Out of Context Reasons to Love Russell Brand are Still Reasons to Love Russell Brand

culture, politics, spirituality

I was at that point infatuated with fame, thought that it would solve all my inner problems. Now having been famous for a while, I recognize there are benefits to it, but there are detrimental aspects to it as well. I don’t think — I think that celebrity and fame and glamour, they’re literally about artifice. They’re literally pointless. There’s no value to them.

I mean, when you think sort of like the first people that that term, famous, would have been applied to, it would have been — in a relatively modern sense, great figures like Lord Byron or Oscar Wilde and, going back a bit, Christ or Krishna, figures of notoriety and greatness. Now I heard a great analysis. But once our heroes were Gods, the Gods of Greek tragedy.

Then they were the kings of Shakespearean writing. And now we write just about anybody, just ordinary people that have nothing to ply. I don’t want to condemn them, because aristocracy is just the celebration of people because of where they’re born and hereditary wealth is just, you know, sort of greatness bestowed upon people for no bloody reason.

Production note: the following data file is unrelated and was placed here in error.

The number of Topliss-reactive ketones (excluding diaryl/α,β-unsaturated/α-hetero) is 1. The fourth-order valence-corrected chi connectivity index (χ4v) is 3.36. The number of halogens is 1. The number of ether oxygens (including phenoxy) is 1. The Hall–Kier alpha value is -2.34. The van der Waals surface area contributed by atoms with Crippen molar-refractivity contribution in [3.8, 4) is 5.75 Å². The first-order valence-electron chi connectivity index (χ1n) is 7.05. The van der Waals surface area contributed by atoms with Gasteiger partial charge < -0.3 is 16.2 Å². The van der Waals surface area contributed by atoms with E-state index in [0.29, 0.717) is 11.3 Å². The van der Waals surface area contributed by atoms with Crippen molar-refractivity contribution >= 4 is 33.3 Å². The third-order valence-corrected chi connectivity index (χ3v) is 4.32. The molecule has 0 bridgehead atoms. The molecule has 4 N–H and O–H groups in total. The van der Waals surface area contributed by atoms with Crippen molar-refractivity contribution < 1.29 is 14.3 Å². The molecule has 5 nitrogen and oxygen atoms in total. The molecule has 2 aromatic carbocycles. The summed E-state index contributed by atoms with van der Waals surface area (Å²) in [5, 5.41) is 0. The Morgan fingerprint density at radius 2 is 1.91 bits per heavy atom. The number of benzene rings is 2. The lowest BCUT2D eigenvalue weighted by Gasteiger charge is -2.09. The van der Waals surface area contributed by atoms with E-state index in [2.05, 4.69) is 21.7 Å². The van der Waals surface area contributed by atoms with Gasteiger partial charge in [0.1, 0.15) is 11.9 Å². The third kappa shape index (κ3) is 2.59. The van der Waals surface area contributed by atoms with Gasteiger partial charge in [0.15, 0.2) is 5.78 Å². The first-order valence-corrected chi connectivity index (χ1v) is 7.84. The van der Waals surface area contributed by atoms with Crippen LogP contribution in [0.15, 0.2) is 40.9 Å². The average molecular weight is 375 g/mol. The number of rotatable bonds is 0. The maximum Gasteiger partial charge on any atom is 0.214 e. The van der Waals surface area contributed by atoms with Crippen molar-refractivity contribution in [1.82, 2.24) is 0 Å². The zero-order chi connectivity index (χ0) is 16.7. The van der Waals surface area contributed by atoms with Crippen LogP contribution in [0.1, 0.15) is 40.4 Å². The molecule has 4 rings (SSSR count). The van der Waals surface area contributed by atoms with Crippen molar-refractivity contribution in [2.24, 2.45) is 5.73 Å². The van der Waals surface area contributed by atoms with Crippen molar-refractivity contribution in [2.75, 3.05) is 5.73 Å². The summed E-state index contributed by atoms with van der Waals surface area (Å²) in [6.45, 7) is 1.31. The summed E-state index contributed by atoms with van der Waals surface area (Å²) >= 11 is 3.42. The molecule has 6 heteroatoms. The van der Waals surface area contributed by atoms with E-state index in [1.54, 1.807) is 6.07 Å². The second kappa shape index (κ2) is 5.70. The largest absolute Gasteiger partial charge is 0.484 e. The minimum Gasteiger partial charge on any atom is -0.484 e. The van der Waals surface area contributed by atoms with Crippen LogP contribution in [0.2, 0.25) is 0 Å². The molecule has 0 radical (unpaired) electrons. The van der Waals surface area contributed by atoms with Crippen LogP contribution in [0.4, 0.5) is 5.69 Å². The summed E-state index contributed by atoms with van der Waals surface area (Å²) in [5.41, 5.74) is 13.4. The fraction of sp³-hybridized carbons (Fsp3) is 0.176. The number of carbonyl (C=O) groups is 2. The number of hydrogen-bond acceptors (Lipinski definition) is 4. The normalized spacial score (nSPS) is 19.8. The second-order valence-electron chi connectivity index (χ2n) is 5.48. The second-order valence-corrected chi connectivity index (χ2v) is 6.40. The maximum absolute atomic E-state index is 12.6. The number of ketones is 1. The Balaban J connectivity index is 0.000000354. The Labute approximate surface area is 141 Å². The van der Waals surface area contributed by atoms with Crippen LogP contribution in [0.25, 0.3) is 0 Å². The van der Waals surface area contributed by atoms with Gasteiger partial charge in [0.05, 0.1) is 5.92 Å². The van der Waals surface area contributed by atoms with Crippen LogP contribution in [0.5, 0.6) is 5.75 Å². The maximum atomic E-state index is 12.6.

But, one — but celebrity is, in and of itself, pretty bloody pointless. MORGAN: Anybody can be famous for doing almost anything. Is there a way to close this down? Is there something society should do to try and put a lid on this before we all go completely mad?

BRAND: Yes. We should focus on spiritual principles and focus on what’s real. I think what we have to do is sort of say, well, there’s going to be all this reality TV. There’s going to be E! TV, Kardashian, MTV. It seems to exist. But underneath it all, we recognize it isn’t working. It’s not working for me as a participant. It’s not working for the people that receive it. It’s not working for the young people brought up on a diet of saccharin-covered pink glittering nonsense.

Because we know there’s somewhere within us we’re entitled to truth and reality. We don’t have the religious language anymore. We don’t — we have no relationship with mysticism. We have no narrative to relate us to the planet we live on. So now we think this planet just exists to serve us. We’re infatuated with our own individualism and our own entitlement. We’ve forgotten that were part of a much greater thing, that we’re just very, very simple life forms living on a planet as its temporary custodians.

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